Eddie Murphy & Making People Laugh

Eddie Murphy: “There’s nothing like making people laugh”

In the new Netflix movie “Dolemite Is My Name,” Eddie Murphy plays the late Rudy Ray Moore, a comedian whose life was going nowhere. “I ain’t got nothing nobody wants,” he says.

In desperation, Moore created Dolemite, a swaggering, profanity-spewing character who became a sensation in a series of low-budget action films:

DOLEMITE IS MY NAME!
Eddie Murphy as comedian Rudy Ray Moore in “Dolemite Is My Name.”  FRANÇOIS DUHAMEL/NETFLIX

Murphy says he doesn’t look at reviews – but correspondent Tracy Smith did. She read him a few: “Pure joy.” “Eddie Murphy brings down the house.” “It’s a triumph.” “Eddie Murphy gives a killer comeback performance.”

“Is it a comeback?” she asked.

“I guess, you know, they like to say comeback,” Murphy said. “I don;t know. Let’s make it easier. Yes, it’s my comeback. Yes, it’s my big comeback!  Every ten years or so I launch a big comeback. I’ve been doing that for the last 40 years. Every ten years, I come back!”

Comeback or not, the movie has set off an avalanche of accolades and award nominations, including a Golden Globe. It’s another high point in a career with too many high points to count.

Eddie Murphy was only 19 when he joined the cast of “Saturday Night Live” in 1980, bringing new life, and a new sense of racial awareness to a show that was then on the verge of cancellation.

He also broke new ground in movies like “48 HRS” and “Trading Places,” turning likable characters into box office heroes. And then, there were his standup specials, where he’d say everything he couldn’t say on network TV, plus a few things that would make the internet explode if he said them today, as from his 1983 special “Delirious,” in which he said, “I have nightmares about gay people. … I kid the homosexuals a lot, ’cause they’re homosexuals.”

Smith asked, “When you watch that stuff, do you laugh? Is it still funny to you?

“Some of it. Some of it, I cringe when I watch,” he replied. “I’m like, oh my God, I can’t believe I said that!”

“People were picketing you. Did that bother you?”

“No. In the moment, you kind of was like, hey, it is what it is, you know?”

“Does it bother you now?”

“I’ve seen stuff that I’ll go, like, oh, that’s, ooh, yeah, you’ll get a joke that’s cringey. But that’s not to say that I don’t appreciate it. I still appreciate it. And I’m looking at it within the context of the times, you know. And I’m going, okay, I’m a kid, saying that.”

And he has no regrets about the 1988 Oscars, when – years ahead of his peers – he called out the Academy for its lack of diversity. “I’m going to give this award, black people will not ride the caboose of society and we’re not going to bring up the rear any more,” Murphy said.

Smith asked, “At the time, did you have people saying, ‘Ooh, Eddie, you shouldn’t have done that’?”

“No,” he replied. “You know what’s interesting? After I said that, it went the exact opposite way. There was no mention – it was almost like I wasn’t at the awards that night. The next day, there was no mention of it in the papers. Not a blip. And there were no pictures of me at the Oscars.”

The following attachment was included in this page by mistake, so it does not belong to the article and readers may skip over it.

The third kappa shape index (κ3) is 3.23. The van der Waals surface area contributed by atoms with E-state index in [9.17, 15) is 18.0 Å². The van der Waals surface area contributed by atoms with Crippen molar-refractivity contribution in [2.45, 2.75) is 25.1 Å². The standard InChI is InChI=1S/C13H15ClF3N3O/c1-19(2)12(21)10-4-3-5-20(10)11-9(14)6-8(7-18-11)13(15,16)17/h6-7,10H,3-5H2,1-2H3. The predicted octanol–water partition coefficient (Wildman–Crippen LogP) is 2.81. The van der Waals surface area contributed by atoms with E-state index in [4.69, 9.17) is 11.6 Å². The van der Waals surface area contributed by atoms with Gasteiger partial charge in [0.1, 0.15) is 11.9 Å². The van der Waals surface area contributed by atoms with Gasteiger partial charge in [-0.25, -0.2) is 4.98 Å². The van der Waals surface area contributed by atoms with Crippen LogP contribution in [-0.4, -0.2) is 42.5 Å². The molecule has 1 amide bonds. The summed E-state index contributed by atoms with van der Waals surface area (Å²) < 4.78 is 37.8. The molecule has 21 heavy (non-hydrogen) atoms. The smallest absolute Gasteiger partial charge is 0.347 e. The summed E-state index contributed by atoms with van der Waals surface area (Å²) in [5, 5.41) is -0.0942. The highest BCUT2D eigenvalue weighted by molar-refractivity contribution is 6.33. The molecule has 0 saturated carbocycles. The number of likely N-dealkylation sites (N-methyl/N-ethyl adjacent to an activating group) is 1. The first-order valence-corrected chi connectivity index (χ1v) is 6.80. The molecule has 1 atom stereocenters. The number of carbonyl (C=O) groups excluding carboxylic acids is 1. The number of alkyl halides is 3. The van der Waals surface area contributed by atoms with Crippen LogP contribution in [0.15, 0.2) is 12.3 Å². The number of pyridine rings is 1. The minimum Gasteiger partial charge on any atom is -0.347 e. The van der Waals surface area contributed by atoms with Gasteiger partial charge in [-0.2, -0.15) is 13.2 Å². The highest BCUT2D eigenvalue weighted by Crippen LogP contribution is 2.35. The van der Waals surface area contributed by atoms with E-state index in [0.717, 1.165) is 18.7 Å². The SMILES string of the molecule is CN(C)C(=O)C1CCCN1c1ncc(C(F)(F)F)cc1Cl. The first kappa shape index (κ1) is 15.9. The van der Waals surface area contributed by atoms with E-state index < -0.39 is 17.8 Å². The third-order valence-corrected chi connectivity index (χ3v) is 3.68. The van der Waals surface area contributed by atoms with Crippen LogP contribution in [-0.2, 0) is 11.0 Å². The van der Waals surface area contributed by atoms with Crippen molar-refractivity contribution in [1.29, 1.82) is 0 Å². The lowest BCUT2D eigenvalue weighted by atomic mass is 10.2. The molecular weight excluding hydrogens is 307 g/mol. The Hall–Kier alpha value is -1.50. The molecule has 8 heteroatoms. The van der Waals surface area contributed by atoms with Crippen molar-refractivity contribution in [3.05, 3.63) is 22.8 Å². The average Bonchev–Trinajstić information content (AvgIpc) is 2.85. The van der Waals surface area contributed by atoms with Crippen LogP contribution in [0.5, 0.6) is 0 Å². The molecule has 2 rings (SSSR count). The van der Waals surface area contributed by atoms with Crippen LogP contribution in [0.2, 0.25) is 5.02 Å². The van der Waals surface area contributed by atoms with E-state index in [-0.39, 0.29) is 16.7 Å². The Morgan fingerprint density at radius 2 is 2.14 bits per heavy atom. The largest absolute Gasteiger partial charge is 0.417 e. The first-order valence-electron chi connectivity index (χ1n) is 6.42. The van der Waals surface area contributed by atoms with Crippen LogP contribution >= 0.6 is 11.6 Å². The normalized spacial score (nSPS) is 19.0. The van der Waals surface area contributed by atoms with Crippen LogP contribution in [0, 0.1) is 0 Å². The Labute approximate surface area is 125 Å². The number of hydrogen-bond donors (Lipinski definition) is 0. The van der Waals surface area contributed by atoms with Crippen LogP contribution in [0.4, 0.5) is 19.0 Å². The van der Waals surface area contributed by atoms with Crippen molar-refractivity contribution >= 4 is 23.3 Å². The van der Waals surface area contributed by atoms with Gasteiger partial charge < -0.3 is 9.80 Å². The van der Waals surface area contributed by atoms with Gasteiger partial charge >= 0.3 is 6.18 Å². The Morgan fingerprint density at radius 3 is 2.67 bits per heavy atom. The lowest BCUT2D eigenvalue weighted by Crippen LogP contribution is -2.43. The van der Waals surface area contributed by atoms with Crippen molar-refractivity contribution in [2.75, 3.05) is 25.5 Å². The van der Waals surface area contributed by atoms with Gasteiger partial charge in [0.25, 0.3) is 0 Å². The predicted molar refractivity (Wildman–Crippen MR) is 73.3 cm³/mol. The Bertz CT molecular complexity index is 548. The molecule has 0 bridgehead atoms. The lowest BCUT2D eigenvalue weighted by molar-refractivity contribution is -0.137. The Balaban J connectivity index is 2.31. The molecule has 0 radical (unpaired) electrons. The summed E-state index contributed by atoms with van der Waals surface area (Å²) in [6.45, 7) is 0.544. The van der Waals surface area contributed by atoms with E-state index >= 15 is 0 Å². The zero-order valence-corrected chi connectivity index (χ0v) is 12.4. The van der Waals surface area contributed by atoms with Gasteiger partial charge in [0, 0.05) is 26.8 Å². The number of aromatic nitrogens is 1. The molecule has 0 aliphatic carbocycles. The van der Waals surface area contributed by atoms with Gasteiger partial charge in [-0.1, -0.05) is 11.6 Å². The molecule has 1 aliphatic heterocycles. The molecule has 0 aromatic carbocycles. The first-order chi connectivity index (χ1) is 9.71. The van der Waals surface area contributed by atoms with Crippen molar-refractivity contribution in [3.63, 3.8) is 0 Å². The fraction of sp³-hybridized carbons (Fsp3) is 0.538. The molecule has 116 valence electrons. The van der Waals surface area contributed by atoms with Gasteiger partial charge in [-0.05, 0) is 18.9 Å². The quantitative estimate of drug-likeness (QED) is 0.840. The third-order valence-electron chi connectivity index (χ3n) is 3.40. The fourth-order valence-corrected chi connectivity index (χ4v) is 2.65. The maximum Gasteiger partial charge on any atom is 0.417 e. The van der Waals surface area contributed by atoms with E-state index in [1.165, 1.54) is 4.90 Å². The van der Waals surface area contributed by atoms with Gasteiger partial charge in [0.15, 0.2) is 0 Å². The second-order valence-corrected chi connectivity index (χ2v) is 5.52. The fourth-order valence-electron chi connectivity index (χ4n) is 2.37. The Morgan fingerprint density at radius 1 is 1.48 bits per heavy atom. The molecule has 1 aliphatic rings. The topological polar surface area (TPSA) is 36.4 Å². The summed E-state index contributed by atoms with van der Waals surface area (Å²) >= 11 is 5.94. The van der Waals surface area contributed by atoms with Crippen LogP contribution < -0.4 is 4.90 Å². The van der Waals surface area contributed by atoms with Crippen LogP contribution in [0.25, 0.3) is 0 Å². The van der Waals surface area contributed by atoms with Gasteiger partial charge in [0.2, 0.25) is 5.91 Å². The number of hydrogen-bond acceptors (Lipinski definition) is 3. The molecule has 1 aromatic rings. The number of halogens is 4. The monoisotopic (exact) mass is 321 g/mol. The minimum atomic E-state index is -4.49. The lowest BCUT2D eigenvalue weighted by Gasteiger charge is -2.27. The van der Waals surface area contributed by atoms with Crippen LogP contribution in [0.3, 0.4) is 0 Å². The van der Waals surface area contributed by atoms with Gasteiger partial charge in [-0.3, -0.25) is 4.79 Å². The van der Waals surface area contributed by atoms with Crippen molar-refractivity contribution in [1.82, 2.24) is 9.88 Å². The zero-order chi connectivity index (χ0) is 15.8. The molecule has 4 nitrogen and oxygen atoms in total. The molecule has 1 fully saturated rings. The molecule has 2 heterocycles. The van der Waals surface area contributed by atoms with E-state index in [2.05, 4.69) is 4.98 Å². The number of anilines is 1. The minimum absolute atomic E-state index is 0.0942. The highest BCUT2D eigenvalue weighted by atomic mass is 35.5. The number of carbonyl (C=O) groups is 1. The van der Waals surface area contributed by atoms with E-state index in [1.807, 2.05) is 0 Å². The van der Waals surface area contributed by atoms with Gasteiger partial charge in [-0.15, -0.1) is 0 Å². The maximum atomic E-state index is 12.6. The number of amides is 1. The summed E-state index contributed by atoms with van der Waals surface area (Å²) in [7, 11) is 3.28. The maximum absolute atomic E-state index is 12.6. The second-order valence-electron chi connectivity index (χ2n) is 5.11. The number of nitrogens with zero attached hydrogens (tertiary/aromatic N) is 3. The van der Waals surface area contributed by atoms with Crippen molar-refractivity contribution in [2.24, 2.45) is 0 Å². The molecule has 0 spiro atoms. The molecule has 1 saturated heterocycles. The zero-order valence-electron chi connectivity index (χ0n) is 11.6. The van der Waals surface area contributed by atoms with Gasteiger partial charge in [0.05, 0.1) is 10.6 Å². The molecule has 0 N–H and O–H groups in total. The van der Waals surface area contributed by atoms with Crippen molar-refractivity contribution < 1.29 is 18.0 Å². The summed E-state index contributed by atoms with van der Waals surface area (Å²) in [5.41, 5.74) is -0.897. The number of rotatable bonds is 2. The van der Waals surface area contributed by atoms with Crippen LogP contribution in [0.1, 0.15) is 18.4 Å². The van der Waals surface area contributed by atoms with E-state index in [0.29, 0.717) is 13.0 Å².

“You said in that speech, you know, this probably ruins my chance of getting nominated for an Oscar …”

“And then I didn’t get nominated for Oscars for years!”

“You think that had something to do with it?”

“I don’t know. What do you think?” he laughed.

He did eventually get a nomination for the 2006 movie “Dreamgirls,” and he might be in line for another Oscar nod soon. But Murphy said his staying power is about more than just talent.

He told Smith, “I’ve always been really comfortable in my skin. It’s ’cause I’ve always been grounded spiritually, you know? I believe in God and I believe in prayer.”

“Do you pray every day?”

“Yeah, I pray all the time, you know. I pray all the time. And you don’t have to, like, get down on your knees and pray, you know. You can pray wherever,” he said.

“You know what I found? A lot of of people in show business that get really successful at an early age, a lot of them go through a lot of stuff and have issues and drug problems, and all these are self-destructive. And I never had that because I was grounded spiritually.”

Murphy said what also grounds him is family. He has 10 children, aged 1 to 30.

At 58 Murphy still has a lot of game left in him. Earlier this month he made his triumphant return to “Saturday Night Live”:

And there is a new standup special in the works.

With Eddie Murphy, like any great comedian, it’s all about perfect timing.

Mr. Robinson (Murphy): “My neighborhood has gone through so much. It’s gone through something called gentrification. Can you say ‘gentrification,’ boys and girls?  It’s like a magic trick. White people pay a lot of money, and then POOF! All the black people are gone!” 

Smith asked, “What’s it like to get that kind of laugh from somebody like that? Fall on the floor, gut-busting laugh from somebody?”

“There’s nothing like making people laugh,” Murphy said. “And being able to do that for a living is a blessing and a privilege. There’s no higher calling for an artist. There’s nothing like hearing that big crowd of people, just hearing people laugh, there’s nothing like that. Nothing.”

To watch a trailer for “Dolemite Is My Name” click on the video player below:

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